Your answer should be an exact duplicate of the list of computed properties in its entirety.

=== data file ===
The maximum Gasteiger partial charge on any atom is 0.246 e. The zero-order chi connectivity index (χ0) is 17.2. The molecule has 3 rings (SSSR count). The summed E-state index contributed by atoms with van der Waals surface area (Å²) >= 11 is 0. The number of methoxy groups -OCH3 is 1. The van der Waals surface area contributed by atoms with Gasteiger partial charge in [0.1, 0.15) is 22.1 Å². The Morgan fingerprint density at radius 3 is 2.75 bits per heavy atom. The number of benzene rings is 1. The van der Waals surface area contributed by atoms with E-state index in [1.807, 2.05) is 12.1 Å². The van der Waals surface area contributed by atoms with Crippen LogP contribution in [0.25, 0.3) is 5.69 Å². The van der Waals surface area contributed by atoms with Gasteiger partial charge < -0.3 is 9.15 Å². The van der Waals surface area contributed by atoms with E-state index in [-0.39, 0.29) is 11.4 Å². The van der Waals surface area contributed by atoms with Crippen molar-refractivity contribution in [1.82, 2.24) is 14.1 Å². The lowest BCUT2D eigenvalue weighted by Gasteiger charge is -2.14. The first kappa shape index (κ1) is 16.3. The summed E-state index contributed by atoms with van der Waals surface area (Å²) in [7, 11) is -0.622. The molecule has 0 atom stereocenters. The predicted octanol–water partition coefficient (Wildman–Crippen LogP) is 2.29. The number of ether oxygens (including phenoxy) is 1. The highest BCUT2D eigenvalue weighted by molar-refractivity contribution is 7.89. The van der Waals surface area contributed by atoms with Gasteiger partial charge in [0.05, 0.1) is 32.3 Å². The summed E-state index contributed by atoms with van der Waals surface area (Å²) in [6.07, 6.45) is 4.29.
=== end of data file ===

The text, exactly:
The maximum Gasteiger partial charge on any atom is 0.246 e. The zero-order chi connectivity index (χ0) is 17.2. The molecule has 3 rings (SSSR count). The summed E-state index contributed by atoms with van der Waals surface area (Å²) >= 11 is 0. The number of methoxy groups -OCH3 is 1. The van der Waals surface area contributed by atoms with Gasteiger partial charge in [0.1, 0.15) is 22.1 Å². The Morgan fingerprint density at radius 3 is 2.75 bits per heavy atom. The number of benzene rings is 1. The van der Waals surface area contributed by atoms with E-state index in [1.807, 2.05) is 12.1 Å². The van der Waals surface area contributed by atoms with Crippen LogP contribution in [0.25, 0.3) is 5.69 Å². The van der Waals surface area contributed by atoms with Gasteiger partial charge < -0.3 is 9.15 Å². The van der Waals surface area contributed by atoms with E-state index in [-0.39, 0.29) is 11.4 Å². The van der Waals surface area contributed by atoms with Crippen molar-refractivity contribution in [1.82, 2.24) is 14.1 Å². The lowest BCUT2D eigenvalue weighted by Gasteiger charge is -2.14. The first kappa shape index (κ1) is 16.3. The summed E-state index contributed by atoms with van der Waals surface area (Å²) in [7, 11) is -0.622. The molecule has 0 atom stereocenters. The predicted octanol–water partition coefficient (Wildman–Crippen LogP) is 2.29. The number of ether oxygens (including phenoxy) is 1. The highest BCUT2D eigenvalue weighted by molar-refractivity contribution is 7.89. The van der Waals surface area contributed by atoms with Gasteiger partial charge in [0.05, 0.1) is 32.3 Å². The summed E-state index contributed by atoms with van der Waals surface area (Å²) in [6.07, 6.45) is 4.29.